Departed Eyemouth around 09.00, bound for Holy Island, a pleasant and non eventful sail with winds up to force 5. Arrived Holy Island just before high water. Enjoyed the afternoon sat in the sun watching the world go by. The forecast was for the wind to drop, however, it increased to force 6 at times.
Its just before midnight now and on anchor watch as the anchor dragged slightly and the tide will turn again in about an hour – the joys of sailing.
A great time was had at Peterhead with visits to Aberdeen, Boddam and Fraserbrough. It appears you either love or hate Peterhead, well we fell into the former category – perhaps influenced by the fact there is easy berthing on arrival, cheap rates the longer you stop, and friendly people.
On one of our walks we had the good fortune to meet Peter who was fishing on the river Ugie, he kindly shared some local knowledge, and next time Peterhead is visited a day permit will be purchased for some fly fishing.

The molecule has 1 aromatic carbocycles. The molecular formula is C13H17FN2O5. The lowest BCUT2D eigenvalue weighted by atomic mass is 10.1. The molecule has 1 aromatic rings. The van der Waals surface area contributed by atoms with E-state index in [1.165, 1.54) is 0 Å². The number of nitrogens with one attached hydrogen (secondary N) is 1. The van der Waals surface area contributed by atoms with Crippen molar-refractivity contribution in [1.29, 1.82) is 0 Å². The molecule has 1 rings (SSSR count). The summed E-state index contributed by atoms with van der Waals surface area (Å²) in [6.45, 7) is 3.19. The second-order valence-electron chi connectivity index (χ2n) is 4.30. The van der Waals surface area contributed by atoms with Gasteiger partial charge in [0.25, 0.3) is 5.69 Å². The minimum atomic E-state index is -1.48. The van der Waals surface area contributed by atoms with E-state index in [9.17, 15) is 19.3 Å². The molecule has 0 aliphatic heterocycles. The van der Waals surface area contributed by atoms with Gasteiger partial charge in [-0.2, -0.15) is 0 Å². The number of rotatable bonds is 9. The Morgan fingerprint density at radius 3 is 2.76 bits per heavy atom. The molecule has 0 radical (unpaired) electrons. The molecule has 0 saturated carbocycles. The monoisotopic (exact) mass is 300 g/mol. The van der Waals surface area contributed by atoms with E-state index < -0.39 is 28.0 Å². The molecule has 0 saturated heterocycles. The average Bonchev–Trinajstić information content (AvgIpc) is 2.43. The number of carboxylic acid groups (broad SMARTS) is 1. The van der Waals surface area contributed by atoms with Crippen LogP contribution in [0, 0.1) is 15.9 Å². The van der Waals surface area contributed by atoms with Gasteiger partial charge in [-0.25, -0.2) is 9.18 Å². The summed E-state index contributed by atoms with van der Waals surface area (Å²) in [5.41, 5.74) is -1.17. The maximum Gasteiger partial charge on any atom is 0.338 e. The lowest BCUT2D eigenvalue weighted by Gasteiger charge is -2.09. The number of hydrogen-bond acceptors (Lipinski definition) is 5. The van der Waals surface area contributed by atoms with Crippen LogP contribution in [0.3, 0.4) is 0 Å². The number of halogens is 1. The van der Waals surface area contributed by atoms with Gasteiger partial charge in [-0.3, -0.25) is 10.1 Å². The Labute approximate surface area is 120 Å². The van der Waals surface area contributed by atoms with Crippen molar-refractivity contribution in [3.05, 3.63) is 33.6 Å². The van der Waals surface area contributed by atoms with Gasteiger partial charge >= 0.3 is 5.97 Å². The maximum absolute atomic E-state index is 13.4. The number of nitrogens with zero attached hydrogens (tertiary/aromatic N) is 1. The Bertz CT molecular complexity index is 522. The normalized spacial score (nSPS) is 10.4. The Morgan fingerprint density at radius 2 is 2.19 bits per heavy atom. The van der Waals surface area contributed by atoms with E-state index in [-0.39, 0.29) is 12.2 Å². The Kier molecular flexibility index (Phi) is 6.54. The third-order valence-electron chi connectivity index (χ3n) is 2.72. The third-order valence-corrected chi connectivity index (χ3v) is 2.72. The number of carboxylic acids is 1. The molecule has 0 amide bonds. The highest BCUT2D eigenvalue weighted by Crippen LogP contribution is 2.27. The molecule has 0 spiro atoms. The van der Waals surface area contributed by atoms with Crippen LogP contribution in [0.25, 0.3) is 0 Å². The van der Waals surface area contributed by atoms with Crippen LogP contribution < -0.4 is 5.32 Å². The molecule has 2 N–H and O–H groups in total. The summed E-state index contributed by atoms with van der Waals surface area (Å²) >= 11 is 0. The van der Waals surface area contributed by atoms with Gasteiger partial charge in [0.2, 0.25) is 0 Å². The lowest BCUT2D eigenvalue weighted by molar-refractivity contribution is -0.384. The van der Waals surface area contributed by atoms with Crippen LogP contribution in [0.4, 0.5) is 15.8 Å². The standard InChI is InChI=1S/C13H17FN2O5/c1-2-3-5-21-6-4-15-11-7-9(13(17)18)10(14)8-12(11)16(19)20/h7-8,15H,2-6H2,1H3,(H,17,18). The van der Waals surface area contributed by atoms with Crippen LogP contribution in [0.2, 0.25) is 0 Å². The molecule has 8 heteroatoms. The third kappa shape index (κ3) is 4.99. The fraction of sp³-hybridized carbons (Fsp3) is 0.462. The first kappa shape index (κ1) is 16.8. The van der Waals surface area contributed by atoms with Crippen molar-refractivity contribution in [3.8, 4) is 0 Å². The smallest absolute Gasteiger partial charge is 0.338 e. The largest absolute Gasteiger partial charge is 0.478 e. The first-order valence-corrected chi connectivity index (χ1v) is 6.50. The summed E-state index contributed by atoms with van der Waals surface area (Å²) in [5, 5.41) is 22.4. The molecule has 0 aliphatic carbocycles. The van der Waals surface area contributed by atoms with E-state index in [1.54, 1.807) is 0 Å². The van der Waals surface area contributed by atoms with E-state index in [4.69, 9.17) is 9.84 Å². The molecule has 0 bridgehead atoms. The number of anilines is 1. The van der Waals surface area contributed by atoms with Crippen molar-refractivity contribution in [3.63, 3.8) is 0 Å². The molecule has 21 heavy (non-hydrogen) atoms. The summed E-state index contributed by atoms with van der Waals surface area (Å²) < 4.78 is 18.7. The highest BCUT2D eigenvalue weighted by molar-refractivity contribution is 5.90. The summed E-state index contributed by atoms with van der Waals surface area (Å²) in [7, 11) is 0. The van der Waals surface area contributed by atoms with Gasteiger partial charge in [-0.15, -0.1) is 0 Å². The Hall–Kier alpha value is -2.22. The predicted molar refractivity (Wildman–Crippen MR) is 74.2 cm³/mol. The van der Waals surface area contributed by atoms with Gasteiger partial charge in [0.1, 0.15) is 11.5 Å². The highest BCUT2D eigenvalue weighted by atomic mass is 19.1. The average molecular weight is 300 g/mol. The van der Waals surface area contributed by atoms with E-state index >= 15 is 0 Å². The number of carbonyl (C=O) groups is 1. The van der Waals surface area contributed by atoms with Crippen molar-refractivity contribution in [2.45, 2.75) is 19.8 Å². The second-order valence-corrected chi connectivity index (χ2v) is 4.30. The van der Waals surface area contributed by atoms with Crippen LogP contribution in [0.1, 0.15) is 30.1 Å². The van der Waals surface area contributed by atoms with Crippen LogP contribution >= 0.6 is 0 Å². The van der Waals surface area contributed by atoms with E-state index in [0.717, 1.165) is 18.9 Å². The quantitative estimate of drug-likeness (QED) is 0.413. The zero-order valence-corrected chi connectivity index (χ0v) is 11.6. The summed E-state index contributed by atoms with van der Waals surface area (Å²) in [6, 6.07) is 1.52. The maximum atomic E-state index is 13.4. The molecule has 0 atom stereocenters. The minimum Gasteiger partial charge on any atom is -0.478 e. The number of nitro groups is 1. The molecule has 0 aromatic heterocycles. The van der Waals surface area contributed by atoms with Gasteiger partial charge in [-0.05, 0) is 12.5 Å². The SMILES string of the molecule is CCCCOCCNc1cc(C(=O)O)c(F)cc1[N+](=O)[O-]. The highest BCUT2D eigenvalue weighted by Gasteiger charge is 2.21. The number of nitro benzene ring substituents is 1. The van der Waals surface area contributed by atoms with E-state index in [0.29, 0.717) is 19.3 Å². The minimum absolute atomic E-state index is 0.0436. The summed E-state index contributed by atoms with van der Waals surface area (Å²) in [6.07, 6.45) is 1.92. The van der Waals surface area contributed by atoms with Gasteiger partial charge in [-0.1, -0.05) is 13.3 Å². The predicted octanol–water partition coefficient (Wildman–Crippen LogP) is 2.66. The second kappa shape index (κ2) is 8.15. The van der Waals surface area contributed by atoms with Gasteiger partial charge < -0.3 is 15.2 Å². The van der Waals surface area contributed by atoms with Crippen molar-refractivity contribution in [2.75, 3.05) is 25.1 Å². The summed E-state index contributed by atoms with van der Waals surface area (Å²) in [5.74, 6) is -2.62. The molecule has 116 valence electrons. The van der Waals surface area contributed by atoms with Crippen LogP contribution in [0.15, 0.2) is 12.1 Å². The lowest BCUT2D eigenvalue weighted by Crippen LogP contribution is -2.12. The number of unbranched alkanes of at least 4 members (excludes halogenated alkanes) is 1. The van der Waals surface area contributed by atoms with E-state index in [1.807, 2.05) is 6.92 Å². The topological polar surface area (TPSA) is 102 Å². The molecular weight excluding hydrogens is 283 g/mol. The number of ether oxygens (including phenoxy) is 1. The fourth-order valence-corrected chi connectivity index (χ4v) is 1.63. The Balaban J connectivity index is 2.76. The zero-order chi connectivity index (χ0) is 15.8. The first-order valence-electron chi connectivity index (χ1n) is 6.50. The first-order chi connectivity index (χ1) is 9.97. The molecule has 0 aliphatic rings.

Time passed, and although there were winds to take us to the Orkney Isles, there seemed to be a lack of wind that might take us South. Day after day of South West wind, with some South gales thrown in. Finally a weather window appeared on the 3rd August and we took our chance, and left around 17.00. The winds were light NW and progress was slow. The wind died, so there was slow motoring at our usually speed of around 3 knots. Then the forecast changed to W or SW !! Fortunately we caught the West and were making for Holy Island. The night past, the Day came and finally were were across the Firth of Fourth. The crew kindly took a watch and some sleep was had. The wind died again and instead of Holy Island we made for Eyemouth and were tied up around 18.00 – Much needed sleep was welcomed.
We aim to depart Eyemouth tomorrow, 8th August, bound for Holy Island again.
Memories from Peterhead:
A little sad to leave Eyemouth, which was affordable and a very friendly Harbour.
We departed Eyemouth Tuesday 17th May at around 7.00am bound for Arbroath knowing we may have to find somewhere to anchor on passage to align with the lock times.